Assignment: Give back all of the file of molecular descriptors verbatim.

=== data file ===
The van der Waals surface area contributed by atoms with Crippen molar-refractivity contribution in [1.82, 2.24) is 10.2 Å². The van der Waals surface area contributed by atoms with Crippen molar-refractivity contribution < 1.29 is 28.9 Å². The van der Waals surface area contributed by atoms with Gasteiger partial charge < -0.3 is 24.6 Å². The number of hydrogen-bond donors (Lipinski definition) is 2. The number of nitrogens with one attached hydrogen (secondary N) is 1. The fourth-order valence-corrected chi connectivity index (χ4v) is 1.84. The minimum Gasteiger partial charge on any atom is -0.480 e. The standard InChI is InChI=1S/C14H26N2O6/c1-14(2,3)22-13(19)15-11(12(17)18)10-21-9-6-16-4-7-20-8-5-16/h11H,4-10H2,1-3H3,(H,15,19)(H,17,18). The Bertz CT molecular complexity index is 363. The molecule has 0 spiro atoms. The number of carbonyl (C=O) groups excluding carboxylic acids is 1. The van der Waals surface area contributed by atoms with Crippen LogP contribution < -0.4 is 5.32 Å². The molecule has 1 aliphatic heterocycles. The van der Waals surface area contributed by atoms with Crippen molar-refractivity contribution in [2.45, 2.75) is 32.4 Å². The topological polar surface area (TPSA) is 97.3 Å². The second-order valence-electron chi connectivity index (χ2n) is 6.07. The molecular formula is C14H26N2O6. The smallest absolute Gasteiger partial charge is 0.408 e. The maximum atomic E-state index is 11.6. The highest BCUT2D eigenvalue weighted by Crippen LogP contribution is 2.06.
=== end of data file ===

The van der Waals surface area contributed by atoms with Crippen molar-refractivity contribution in [1.82, 2.24) is 10.2 Å². The van der Waals surface area contributed by atoms with Crippen molar-refractivity contribution < 1.29 is 28.9 Å². The van der Waals surface area contributed by atoms with Gasteiger partial charge < -0.3 is 24.6 Å². The number of hydrogen-bond donors (Lipinski definition) is 2. The number of nitrogens with one attached hydrogen (secondary N) is 1. The fourth-order valence-corrected chi connectivity index (χ4v) is 1.84. The minimum Gasteiger partial charge on any atom is -0.480 e. The standard InChI is InChI=1S/C14H26N2O6/c1-14(2,3)22-13(19)15-11(12(17)18)10-21-9-6-16-4-7-20-8-5-16/h11H,4-10H2,1-3H3,(H,15,19)(H,17,18). The Bertz CT molecular complexity index is 363. The molecule has 0 spiro atoms. The number of carbonyl (C=O) groups excluding carboxylic acids is 1. The van der Waals surface area contributed by atoms with Crippen LogP contribution < -0.4 is 5.32 Å². The molecule has 1 aliphatic heterocycles. The van der Waals surface area contributed by atoms with Crippen molar-refractivity contribution in [2.45, 2.75) is 32.4 Å². The topological polar surface area (TPSA) is 97.3 Å². The second-order valence-electron chi connectivity index (χ2n) is 6.07. The molecular formula is C14H26N2O6. The smallest absolute Gasteiger partial charge is 0.408 e. The maximum atomic E-state index is 11.6. The highest BCUT2D eigenvalue weighted by Crippen LogP contribution is 2.06.